Headgear: Myler correction bit switched with others often; leather curb strap

Saddle: Don Gonzales

Pad: Half-inch Classic pad over Navajo Casa Zia blanket

Leg Gear: Classic Equine Legacy

Shoeing: Chase Taylor in Huntsville (Bartender frequently pulls shoes while leaving the box)

Feed: Nutrena ProForce Senior and two flakes of alfalfa twice a day


The bay mare used by Paul Eaves to claim his second gold buckle in December 2020 is the same one he was only trying last March when she fell and knocked him out cold at the 2020 Hork Dog Classic.

Doc’s Gunslinger Chic, coming 10, was nicknamed “Jade” as a filly because she’s pretty as a gem. As a 2-year-old, she was consigned to a sale via Texas cow-horse broker Melanie Smith of Solo Select Horses. But Derick Alexander, struck by the filly’s beauty in the photo online, bought her first.

Her papers are just as shiny as her physique. Jade’s sire is a grandson of both Smart Chic Olena and Hollywood Doctor. On the bottom, her damsire is by Playgun out of a Peppy San Badger/Doc O’Lena/Hollywood Gold mare. And Jade’s dam was out of a mare that went to Doc’s Prescription and Otoe on top, out of a double-bred Roan Hancock dam.

“She wasn’t easy to train,” said Alexander, a 33-year-old Stephenville horse trainer, originally from South Carolina. “She took a while. She’s real feely and a little tough-minded. But she was always fast-footed and did everything you’d ever want one to do—and it come natural to her.”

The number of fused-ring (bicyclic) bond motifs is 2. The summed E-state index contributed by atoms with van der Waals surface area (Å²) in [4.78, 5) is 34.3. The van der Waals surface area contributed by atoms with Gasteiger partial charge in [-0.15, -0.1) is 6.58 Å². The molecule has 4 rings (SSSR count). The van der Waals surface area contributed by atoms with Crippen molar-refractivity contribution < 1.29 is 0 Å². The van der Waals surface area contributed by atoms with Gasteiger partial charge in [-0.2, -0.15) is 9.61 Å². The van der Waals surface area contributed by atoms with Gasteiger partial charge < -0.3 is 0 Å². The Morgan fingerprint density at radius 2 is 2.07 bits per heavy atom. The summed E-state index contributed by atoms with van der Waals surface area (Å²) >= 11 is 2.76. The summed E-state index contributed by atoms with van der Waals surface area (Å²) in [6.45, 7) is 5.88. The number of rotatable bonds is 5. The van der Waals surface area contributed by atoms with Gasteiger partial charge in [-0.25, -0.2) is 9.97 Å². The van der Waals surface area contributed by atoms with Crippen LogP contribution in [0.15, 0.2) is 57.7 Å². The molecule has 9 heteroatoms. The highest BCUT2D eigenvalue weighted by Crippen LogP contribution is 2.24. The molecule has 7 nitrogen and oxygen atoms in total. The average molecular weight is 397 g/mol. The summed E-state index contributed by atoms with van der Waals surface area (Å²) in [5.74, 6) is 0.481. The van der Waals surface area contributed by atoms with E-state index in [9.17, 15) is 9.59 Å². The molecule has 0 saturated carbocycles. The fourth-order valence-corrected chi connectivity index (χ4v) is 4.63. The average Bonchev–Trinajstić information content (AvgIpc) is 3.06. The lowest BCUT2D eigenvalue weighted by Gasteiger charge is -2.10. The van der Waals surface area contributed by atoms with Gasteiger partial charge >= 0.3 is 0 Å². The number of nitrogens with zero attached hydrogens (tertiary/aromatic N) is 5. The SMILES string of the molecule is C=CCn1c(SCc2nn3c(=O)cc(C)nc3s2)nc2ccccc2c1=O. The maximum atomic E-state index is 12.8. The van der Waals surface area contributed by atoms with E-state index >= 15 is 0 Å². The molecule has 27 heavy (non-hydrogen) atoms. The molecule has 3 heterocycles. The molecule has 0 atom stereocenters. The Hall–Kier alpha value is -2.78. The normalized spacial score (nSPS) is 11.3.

The 5 header entered an American qualifier on Jade when she was 4 and placed just out of making it to Fort Worth. After that, he mostly heeled on her because she seemed to like it better. He recalled being pleased that Eaves ended up with her because he rides so quiet.

“She was just stupid fast and would sometimes get a little ahead of herself,” said Alexander. “You had to ride her quiet. If you tried to be real aggressive, she’d get a little too quick.”

He was heeling on Jade as a 6-year-old when All-Around World Champion Junior Nogueira saw her go at Northside.

“She’s very strong and moves really good, so I thought she’d be a great rodeo horse,” said Nogueira, who bought her and hauled her locally, plus to California. Also, he left her with Jean Poythress the summer of 2019 to ride every day and check cattle and pasture rope.

“Me and Kaleb used to make some runs going fast and she was phenomenal,” he recalled. “But after Jean had her, I got her back with a way more solid mind.”